Weekly Tax Update 22 February 2023
The latest tax update and VAT round up for the week.
Tax Update provides you with a round-up of the latest tax developments. Covering matters relevant to individuals, trusts, estates and businesses, it keeps you up-to-date with tax issues that may impact you or your business. If you would like to discuss any aspect in more detail, please speak to your usual Evelyn Partners contact. Alternatively, Ami Jack can introduce you to relevant specialist tax advisors within our firm.
1. Private client
1.1 HMRC nudge letters on business asset disposal relief
HMRC is writing to individuals who it believes have claimed business asset disposal relief (BADR) in excess of the lifetime limit.
The lifetime limit for BADR was reduced to £1million in March 2020. Individuals who were within the old limit on entrepreneurs’ relief but had claimed over that amount could not make further claims.
HMRC has identified individuals that it believes have made a claim for BADR in their 2021/22 tax return that takes them over the limit, or who have made a claim for BADR in that return but had previously exceeded the lifetime limit. Both groups are asked to check their returns, and amend them if incorrect.
If they believe that the claim is correct, they are asked to contact HMRC within 30 days of the date on the letter to explain why.
These letters are being sent by the wealthy external forum in a targeted campaign.
1.2 HMRC checks on undeclared income from short term lets
HMRC has launched a one to many letter campaign tackling the issue of undeclared income from short term property lettings.
HMRC is writing to individuals that it believes have received income from short term property letting, but have not declared it to HMRC. It works with companies including AirBnB to gather relevant data.
The letter asks the recipient to check the tax position, make a disclosure if tax has been underpaid, and let HMRC know if they believe that the correct tax has been paid.
In either case, the letter asks the taxpayer to fill out a certificate of tax position and return it within 30 days of the date on the letter, ticking a box to declare if they have underpaid tax or believe they have paid all that is due.
Care should be taken in completing a certificate of tax position. While there may be an obligation for taxpayers to respond to HMRC, there is no obligation to do so using the certificate provided by HMRC. You can contact our tax dispute resolution team if you need any assistance on these matters at email@example.com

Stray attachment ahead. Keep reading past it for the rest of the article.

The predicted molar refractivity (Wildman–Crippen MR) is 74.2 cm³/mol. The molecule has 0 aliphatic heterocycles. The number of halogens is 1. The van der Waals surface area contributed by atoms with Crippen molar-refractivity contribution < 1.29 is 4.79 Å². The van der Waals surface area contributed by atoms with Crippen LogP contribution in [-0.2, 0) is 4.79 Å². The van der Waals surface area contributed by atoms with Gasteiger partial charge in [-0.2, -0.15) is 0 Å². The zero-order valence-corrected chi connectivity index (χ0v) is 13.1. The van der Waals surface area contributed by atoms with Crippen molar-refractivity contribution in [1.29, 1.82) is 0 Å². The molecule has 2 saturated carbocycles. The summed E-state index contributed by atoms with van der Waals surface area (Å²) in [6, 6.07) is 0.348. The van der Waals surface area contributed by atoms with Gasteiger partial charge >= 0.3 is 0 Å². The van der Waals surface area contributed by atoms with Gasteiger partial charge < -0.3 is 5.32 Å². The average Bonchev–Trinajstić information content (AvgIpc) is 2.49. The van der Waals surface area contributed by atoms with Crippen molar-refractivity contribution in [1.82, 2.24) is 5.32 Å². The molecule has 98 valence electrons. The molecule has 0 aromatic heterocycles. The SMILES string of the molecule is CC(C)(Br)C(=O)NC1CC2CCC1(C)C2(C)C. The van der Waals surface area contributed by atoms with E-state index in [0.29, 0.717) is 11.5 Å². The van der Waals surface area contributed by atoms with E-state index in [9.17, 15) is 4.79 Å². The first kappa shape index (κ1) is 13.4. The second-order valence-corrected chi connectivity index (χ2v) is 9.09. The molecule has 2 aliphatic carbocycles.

The letters will be sent in February and March 2023.
1.3 Taxpayer loses film scheme appeal at CA
The CA has upheld a UT decision that a taxpayer was taxable on monies from a film scheme. Although they were not paid directly to him but used to offset interest costs, he was entitled to them and benefited from them.
The taxpayer entered into a Scion tax avoidance scheme under which he purchased and sold film distribution rights. As part of the proceeds, he was paid a share in the film profits annually, which had a fixed minimum level. The scheme generated a loss, which he claimed to set against his other income although this claim was denied by HMRC and the FTT and UT. The UT and FTT also found that he was taxable on the annual payments, and it was this point that he appealed on to the CA.
The CA dismissed his appeal and found that he was entitled to the income. The income was not paid directly to the taxpayer, but was used to offset his interest costs. This was held to be an ‘enduring and real benefit’ to him, and it was found that he had rights to these payments under the terms of the contracts. Although he did not control the payment, he was entitled to it, so taxable on it.
The CA acknowledged that this decision would be very bitter for the taxpayer, who not only had lost his initial investment in the scheme, but was also taxable to income tax on income he never received. Financially, the taxpayer's investment in the scheme has been disastrous but that cannot affect the interpretation and application of the statute.
Good v HMRC  EWCA Civ 114
2. Trusts, estates and IHT
2.1 IHT avoidance scheme fails
The FTT found that the assignment of a reversionary interest was a transfer of value for IHT. A previous FTT ruling on very similar tax planning arrangements found that there had been no transfer of value. Neither ruling is binding.
The late taxpayer was assigned a reversionary interest in an Isle of Man Trust. He was then granted the option to become the income beneficiary. He transferred his reversionary interest to a different trust, then exercised the option. Under the legislation applying from June 2012, brought in to prevent this type of arrangement, this would have been a transfer of value by him chargeable to IHT, but this occurred in 2010. The aim of the arrangements was to transfer £1m to his family free of IHT.